Everything considered, it was a nice break to head out to school today and get some classroom preparation done, and then move to the next best thing since sliced bread: the internet. I had about half an hour to plop a few posts on the blog here, and then this quick message. My host family is tremendous and at times I feel like a king when I walk around. I know that won't last long.
There is now a cellular phone on my person, but calls to the states can get a bit pricey to and fro, so I have been limited on who or when I can call up people. Needless to say, there are certain things that one can get access to while still removed from the modern society.
My best description of the towns that we find ourselves in (the larger group of 70 has been split up several different ways now) is that they make do with what they have. In terms of buildings and technology, they adjust to what is present. In terms of fun and humor, they lack none of what I had in the states. Maybe they even have more, I don't know.
Yet for all of that, here are a few things I can live without. A bathroom that has a roof. My shower and urinary moments are inside a four foot tall concrete enclosure. The outhouse is as nice as can be expected. The food, that is just awesome and plentiful. I could not ask for more and quite frankly I had to ask for less food for meals since I would return the family more then half the plate. Culturally the guest must eat by themselves as a sign of respect for the guest, so I have been eating my food on a table one foot or so high and a chair just slightly shorter. It is different, but that is exactly what I signed up for.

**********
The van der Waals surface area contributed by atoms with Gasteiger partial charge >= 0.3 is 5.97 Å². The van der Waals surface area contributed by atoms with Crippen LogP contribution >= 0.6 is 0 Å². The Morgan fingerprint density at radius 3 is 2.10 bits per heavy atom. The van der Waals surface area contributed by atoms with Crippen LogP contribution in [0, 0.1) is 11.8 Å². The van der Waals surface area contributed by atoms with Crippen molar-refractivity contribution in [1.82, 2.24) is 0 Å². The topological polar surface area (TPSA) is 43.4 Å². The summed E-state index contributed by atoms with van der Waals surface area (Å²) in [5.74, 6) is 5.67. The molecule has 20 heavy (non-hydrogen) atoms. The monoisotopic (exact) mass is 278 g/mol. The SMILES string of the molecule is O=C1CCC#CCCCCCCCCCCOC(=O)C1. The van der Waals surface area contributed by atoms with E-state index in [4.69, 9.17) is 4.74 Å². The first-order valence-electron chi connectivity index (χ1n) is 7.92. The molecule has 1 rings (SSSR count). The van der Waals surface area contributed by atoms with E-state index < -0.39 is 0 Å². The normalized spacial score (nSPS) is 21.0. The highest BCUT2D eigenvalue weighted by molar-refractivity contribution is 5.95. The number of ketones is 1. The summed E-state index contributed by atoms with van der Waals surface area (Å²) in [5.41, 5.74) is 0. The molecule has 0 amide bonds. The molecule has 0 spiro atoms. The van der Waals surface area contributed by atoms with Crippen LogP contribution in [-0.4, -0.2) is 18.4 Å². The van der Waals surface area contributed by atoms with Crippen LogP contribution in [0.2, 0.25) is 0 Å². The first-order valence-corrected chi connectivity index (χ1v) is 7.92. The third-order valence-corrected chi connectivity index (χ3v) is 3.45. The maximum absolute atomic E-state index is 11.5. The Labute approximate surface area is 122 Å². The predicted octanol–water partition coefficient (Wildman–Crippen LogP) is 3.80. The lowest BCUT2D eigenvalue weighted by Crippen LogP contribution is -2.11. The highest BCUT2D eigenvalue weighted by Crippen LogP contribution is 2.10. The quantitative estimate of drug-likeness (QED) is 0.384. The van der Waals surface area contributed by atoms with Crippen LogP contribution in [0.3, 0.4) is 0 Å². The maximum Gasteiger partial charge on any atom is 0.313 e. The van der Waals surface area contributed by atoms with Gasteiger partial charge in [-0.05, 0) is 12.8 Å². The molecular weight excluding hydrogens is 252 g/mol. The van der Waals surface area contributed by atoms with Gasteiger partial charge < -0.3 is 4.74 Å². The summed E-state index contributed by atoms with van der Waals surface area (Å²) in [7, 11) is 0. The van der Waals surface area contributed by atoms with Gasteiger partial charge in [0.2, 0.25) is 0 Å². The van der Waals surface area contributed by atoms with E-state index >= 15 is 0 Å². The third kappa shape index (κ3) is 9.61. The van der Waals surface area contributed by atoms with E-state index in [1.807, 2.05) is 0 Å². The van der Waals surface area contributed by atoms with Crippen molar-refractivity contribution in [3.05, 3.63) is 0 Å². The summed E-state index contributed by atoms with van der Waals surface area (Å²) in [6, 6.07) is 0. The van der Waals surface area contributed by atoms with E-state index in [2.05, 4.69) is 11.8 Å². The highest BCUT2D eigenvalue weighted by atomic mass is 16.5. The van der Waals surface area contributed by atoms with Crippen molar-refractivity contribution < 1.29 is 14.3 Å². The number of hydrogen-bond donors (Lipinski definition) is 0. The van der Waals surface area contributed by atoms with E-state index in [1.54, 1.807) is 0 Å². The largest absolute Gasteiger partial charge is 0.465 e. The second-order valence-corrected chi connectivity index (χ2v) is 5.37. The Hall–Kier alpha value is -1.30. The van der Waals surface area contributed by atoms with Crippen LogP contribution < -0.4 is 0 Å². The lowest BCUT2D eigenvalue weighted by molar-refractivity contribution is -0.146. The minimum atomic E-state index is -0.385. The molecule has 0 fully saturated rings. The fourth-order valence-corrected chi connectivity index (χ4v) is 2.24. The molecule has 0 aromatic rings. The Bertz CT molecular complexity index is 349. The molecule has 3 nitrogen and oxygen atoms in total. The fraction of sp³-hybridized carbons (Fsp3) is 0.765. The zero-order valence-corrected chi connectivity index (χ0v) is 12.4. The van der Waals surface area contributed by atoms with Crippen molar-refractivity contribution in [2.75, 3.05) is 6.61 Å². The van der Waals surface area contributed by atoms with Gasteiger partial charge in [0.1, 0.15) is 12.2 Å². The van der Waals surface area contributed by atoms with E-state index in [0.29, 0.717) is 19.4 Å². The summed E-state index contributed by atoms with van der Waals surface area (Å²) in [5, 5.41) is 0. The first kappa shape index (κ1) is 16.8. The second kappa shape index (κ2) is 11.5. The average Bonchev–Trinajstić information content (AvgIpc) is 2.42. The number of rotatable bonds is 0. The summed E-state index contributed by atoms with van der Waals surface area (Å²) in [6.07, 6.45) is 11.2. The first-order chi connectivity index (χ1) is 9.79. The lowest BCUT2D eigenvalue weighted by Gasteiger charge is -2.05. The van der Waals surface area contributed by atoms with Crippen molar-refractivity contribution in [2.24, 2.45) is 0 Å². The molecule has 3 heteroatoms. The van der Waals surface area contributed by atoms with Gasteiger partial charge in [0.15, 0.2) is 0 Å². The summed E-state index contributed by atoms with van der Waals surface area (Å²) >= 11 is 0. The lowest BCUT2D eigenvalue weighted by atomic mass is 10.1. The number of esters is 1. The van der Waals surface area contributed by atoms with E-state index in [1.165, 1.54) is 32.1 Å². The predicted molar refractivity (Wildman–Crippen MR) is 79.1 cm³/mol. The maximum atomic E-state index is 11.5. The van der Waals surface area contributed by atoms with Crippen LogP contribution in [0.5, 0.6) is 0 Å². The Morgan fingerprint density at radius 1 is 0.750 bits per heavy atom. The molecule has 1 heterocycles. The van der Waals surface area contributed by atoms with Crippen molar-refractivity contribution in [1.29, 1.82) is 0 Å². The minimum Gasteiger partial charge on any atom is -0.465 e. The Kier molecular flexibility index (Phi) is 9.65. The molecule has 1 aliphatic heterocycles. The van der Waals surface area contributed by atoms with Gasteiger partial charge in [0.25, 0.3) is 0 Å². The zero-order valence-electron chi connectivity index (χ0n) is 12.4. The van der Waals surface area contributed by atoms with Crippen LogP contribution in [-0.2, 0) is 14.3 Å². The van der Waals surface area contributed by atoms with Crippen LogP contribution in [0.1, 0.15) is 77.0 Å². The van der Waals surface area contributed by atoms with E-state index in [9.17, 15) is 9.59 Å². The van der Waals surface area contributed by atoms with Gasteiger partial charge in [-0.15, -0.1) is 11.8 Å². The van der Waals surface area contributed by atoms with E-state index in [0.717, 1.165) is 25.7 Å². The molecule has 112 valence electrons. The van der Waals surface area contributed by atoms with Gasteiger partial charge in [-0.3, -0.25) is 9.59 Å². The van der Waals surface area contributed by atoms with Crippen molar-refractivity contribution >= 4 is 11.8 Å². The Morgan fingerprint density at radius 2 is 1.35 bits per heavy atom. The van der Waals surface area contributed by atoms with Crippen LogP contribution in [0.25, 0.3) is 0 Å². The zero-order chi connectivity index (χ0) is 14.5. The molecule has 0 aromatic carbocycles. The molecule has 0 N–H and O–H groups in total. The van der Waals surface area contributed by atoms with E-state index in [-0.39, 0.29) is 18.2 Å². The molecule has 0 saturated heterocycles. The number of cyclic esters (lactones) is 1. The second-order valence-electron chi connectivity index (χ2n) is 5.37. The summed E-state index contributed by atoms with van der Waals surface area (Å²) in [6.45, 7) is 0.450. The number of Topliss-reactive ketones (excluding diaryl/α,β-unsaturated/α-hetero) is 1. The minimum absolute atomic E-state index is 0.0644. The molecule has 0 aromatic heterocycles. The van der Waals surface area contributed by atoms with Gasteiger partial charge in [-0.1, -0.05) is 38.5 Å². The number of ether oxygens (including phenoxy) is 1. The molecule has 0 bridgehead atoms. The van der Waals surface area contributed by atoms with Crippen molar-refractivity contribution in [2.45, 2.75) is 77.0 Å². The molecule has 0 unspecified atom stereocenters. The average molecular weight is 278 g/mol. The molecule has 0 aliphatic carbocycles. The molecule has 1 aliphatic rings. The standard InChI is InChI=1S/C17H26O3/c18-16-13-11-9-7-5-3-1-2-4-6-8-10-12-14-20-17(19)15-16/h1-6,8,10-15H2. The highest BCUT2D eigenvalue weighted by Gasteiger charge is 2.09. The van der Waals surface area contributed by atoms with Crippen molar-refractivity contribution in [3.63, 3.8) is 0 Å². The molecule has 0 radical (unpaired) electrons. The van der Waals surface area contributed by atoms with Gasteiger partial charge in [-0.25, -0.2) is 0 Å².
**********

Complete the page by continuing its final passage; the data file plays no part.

I won't reveal names of the family on the blog, but the town is close to New Tafo. Soon we will be practicing our teaching and then in July our education group goes on VisionQuest so we get to run about the country and have some fun finding other volunteers.
Good times so far, and plenty more to come. Provided I find these cafes close to where I work.